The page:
Greece faces slowdown in growth, while exports flag and current account deficit remains the most worrying threat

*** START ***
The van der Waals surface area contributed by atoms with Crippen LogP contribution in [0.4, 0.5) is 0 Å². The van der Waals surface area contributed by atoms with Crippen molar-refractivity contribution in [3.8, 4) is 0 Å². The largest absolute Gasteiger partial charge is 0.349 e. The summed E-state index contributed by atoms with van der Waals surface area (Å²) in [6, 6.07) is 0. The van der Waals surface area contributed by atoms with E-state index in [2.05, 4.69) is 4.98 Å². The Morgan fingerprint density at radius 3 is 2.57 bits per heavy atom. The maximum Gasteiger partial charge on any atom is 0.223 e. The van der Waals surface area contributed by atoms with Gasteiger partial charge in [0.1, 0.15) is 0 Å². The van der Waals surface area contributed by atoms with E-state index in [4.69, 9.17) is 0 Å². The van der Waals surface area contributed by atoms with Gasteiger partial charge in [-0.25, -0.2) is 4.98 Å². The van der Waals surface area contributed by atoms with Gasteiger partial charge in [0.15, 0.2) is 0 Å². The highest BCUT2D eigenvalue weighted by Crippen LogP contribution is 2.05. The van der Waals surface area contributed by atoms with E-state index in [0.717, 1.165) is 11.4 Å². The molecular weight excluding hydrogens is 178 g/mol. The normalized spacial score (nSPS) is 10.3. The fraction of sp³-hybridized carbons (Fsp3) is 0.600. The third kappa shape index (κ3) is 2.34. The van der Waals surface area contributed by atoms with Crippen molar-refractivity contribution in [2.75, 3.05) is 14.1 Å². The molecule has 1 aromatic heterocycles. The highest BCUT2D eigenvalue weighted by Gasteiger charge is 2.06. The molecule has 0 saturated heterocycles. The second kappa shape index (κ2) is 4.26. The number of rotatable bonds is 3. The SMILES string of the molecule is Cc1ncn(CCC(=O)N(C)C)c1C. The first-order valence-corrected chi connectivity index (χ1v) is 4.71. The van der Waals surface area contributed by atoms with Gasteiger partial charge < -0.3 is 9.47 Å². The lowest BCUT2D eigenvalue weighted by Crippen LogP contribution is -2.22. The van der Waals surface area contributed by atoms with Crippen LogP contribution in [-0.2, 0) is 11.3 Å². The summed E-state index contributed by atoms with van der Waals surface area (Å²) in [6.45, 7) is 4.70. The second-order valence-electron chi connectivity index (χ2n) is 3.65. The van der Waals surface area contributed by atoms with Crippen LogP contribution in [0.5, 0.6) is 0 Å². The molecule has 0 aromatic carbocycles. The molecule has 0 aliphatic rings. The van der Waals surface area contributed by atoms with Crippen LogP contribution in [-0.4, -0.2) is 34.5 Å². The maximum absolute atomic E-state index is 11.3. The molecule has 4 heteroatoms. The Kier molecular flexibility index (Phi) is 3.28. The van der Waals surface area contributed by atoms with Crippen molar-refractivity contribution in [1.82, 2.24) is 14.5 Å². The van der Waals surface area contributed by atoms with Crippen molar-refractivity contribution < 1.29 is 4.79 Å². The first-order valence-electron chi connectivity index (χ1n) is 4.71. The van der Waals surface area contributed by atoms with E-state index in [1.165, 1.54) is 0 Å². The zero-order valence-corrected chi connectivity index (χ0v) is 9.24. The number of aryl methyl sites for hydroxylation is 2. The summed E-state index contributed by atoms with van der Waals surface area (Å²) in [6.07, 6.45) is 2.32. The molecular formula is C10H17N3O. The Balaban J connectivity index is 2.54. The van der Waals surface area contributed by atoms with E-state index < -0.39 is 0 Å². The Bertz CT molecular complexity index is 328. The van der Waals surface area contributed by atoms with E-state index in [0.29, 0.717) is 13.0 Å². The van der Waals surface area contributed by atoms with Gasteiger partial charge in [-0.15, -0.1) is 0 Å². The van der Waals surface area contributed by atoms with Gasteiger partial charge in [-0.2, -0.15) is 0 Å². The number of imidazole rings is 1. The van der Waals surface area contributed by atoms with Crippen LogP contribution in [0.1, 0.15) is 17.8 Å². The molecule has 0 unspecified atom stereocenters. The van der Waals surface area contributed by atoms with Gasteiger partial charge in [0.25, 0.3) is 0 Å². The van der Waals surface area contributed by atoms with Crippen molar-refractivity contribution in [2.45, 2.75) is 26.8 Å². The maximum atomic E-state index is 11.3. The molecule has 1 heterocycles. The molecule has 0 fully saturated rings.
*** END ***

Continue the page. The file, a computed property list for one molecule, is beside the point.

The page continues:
Global economy woes are starting to catch up with Greece, which has been growing faster than its eurozone peers, but all eyes are on a much bigger problem – a bloated current account gap that reflects structural weaknesses. The Greek economy, which accounts for about 2.5 percent of the eurozone gross domestic product (GDP), expanded by an annual 3.6 percent in the first quarter. Although growth projections were trimmed due to the global slowdown, this year’s goal of 3.5 percent is still above the eurozone average. Economists say Greece is heading for a soft landing in the short term, thanks partly to robust tourism and shipping. What is more worrying is eroding competitiveness fed by high inflation and labor costs. On the sidelines of the European Central Bank’s Governing Council meeting in Athens earlier in May, Vice President Lucas Papademos said competitiveness erosion was an «an Achilles heel» that requires reforms to raise productivity. Greece’s current account deficit ballooned last year to 14.1 percent of GDP, topping economists’ expectations, a long-term threat to growth and jobs. «Continued erosion of Greece’s competitive position due to strong wage increases, also exacerbated by the strong euro, is worrying in the longer term,» said Deutsche Bank economist Theodor Schonebeck. As Greece’s economy expands faster than its eurozone partners, demand for imports increases. Inadequate domestic savings, public and private, to finance consumption results in increased foreign borrowing. Debtor nation The result is that Greece is increasingly becoming a debtor nation – net private and public sector debt owed abroad grew to 93.7 percent of GDP in 2007 from 51 percent in 2001. Credit expansion is running strong and banks have been funding abroad. To reverse the trend, Greece’s central bank says the country needs to change its economic growth model to one based more on exports and less on domestic consumption. «Reforms that reduce handicaps in attracting foreign direct investment should be pursued,» said EFG Eurobank economist Platon Mono-kroussos, meaning less bureaucracy and a more flexible labor market. The conservative government, which won a second term in office last year partly by repeating pledges to reform the state, has pushed some privatizations and tidied up public finances but has done little to cut red tape – consistently listed among average Greeks as one of their top problems. Setting up a business in Greece is a Herculean task, businessmen say, due to red tape, inflexible labor laws and ever-changing tax rules. «There are too many signatures needed to obtain whatever licenses. Other impediments include frequent changes in taxation and laws,» said George Galanakis, former chief executive of casino operator Hyatt Regency, which set up from scratch in Greece. He said foreigners would rather buy a business that is already set up than go through the difficulties, which makes for less foreign direct investment (FDI). «Serious FDI is not taking place, we are rather seeing indirect investment, meaning buyouts,» Galanakis said. «The Greek businessman goes through the grinder to set up a business but foreigners opt to buy a ready-made business to avoid the drill.» Cushions to slower growth, such as below average reliance on exports and incoming European Union structural funds, as well as Greek businesses tapping the faster-growing Eastern European markets, can’t protect Greece from its chronic ills. «Prospects for a shrinkage in the current account gap are not favorable in the coming years… in fact the deficit may increase,» the central bank said in its annual report in April.